Business AgreementsService Level Agreement

Negotiation Fundamentals for MSA contract

Negotiating the terms while entering an MSA contract is essential. Read this blog for details about the various aspects that must be included in an MSA contract.

What to Include in an MSA contract?

An MSA of a Master Service Agreement is a document drawn up to specify the relationship between an Exploration and Production (E&P) company and those who provide its services and various goods.  Typically, an MSA will be supplemented with work orders/purchase orders for each project by service contractors, and if the oral terms or written terms of these orders end up changing the terms of the MSA, then a great problem can arise. 

So, one must understand how such agreements are formed, what they should contain, and how an MSA’s provisions work when put to practice.  If the contents of an MSA contract are properly formulated, it will save a lot of trouble in the future. 

Read on to know what must be carefully considered while negotiating an MSA with a subcontractor. 

Indemnifications

It is important to save yourself against loss, damage, hurt, etc.  In this sense, in an MSA, it is indemnification that generally becomes the most heavily negotiated section. For the Prime / Owner, there are several items to take into consideration, such as:

  • What are the project’s key concerns?
  • What needs to be covered under indemnification?

Some of the items that could be covered are:

  • Putting the onus of the indemnification on the subcontractor in case of damage to property and/or personal injury to the subcontractor and/or its personnel
  • Putting the onus of the indemnification on the subcontractor for contract breach or misconduct by the subcontractor
  • Placing the onus of indemnification for any claims of intellectual property basis the deliverables of the subcontractor
  • Placing the onus of the indemnification for any environmental claims that relate to the work of the subcontractor.

An objective of an MSA contract is to defend the Prime is of prime importance to a strong indemnification that right at the start places the obligation on the subcontractor.  It even curbs any out-of-pocket expenses that the Prime / Owner would otherwise have had to make.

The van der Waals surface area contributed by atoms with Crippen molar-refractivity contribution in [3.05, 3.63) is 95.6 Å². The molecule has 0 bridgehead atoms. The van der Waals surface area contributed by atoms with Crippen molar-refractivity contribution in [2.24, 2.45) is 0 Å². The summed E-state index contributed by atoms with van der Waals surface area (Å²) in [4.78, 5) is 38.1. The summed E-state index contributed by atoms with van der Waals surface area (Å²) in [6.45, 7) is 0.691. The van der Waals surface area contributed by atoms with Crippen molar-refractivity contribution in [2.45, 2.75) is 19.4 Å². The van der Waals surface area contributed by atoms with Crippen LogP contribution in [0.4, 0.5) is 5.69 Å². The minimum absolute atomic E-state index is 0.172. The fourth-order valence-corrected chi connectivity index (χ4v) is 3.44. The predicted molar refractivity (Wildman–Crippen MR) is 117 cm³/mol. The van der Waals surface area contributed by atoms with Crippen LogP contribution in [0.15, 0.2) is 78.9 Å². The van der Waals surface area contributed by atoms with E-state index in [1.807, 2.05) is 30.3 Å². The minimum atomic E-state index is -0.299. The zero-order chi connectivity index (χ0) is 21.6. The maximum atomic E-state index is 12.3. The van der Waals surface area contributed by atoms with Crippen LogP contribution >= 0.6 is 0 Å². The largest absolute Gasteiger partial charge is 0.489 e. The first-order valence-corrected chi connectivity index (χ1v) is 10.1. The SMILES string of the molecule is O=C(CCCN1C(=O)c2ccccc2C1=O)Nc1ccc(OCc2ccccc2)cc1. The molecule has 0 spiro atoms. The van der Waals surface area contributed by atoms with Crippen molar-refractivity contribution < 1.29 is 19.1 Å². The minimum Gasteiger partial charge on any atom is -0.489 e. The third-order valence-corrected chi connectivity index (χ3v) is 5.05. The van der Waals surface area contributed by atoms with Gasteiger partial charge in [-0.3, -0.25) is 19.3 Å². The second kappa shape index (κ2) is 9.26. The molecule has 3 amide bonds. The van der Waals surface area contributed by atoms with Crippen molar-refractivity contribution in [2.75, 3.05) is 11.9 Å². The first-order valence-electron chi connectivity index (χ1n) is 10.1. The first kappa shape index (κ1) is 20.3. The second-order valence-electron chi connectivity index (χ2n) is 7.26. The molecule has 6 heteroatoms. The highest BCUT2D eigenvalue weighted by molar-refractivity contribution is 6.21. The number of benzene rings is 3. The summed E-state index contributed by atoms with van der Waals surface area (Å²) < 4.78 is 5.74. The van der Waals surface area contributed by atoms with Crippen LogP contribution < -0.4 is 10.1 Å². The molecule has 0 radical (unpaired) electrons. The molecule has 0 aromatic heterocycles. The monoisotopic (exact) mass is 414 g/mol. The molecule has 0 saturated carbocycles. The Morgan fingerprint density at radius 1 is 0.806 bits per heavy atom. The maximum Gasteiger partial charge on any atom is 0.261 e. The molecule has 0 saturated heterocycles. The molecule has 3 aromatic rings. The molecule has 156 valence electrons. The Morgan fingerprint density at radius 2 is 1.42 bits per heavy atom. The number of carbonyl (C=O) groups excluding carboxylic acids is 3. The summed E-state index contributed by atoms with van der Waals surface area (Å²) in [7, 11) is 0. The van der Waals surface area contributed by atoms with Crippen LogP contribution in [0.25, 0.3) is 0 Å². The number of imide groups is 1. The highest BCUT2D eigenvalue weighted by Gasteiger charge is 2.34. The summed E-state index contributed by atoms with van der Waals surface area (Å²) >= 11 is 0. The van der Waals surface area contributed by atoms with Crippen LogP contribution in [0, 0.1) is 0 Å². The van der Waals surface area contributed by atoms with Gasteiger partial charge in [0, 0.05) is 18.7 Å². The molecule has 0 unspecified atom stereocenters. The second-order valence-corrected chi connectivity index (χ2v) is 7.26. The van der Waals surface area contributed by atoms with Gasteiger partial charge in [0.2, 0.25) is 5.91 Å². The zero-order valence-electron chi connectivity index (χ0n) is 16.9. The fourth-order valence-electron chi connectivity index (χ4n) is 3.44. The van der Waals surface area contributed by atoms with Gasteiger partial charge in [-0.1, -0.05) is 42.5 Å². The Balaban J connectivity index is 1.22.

It is also possible to look at a mutual indemnification scenario.  If you wish to do it, why would you do it, and under what circumstances would you do it? 

Pass-through Provisions to the subcontractors of the Prime’s subcontractors

If the subcontractor has permission to subcontract the services (allowed through written authorisation before the sub-sub-contracting actually takes place), then it must be specified that the terms that have been fixed with the subcontractor in the MSA will also apply in the same way to the sub-contractor’s sub-contractor.  This is essential since the Prime / Owner will not want the sub-contractor’s sub-contractor (third-party subcontractor) to be subject to lesser standards than those fixed for the Prime / Owner’s subcontractor.

Rights of termination

It is essential to include termination for cause. It is a fact that at any time in a project, it is possible that the permitting, financing, plans, etc., can suddenly change. Due to this, it is essential to consider rights for immediate suspension and termination. In case of stalling of the project, the owner must retain the ability for immediate termination/ suspension of the work of its subcontractors.  

Right up to the date of the termination, the work should be paid up.  It is also essential that such provisions be included to ensure an orderly wind-down of services, ensuring that there is no loss of valuable work product because of the termination.

Terms of payment

In this category, there are several provisions that must be laid down clearly.   Here are some of them: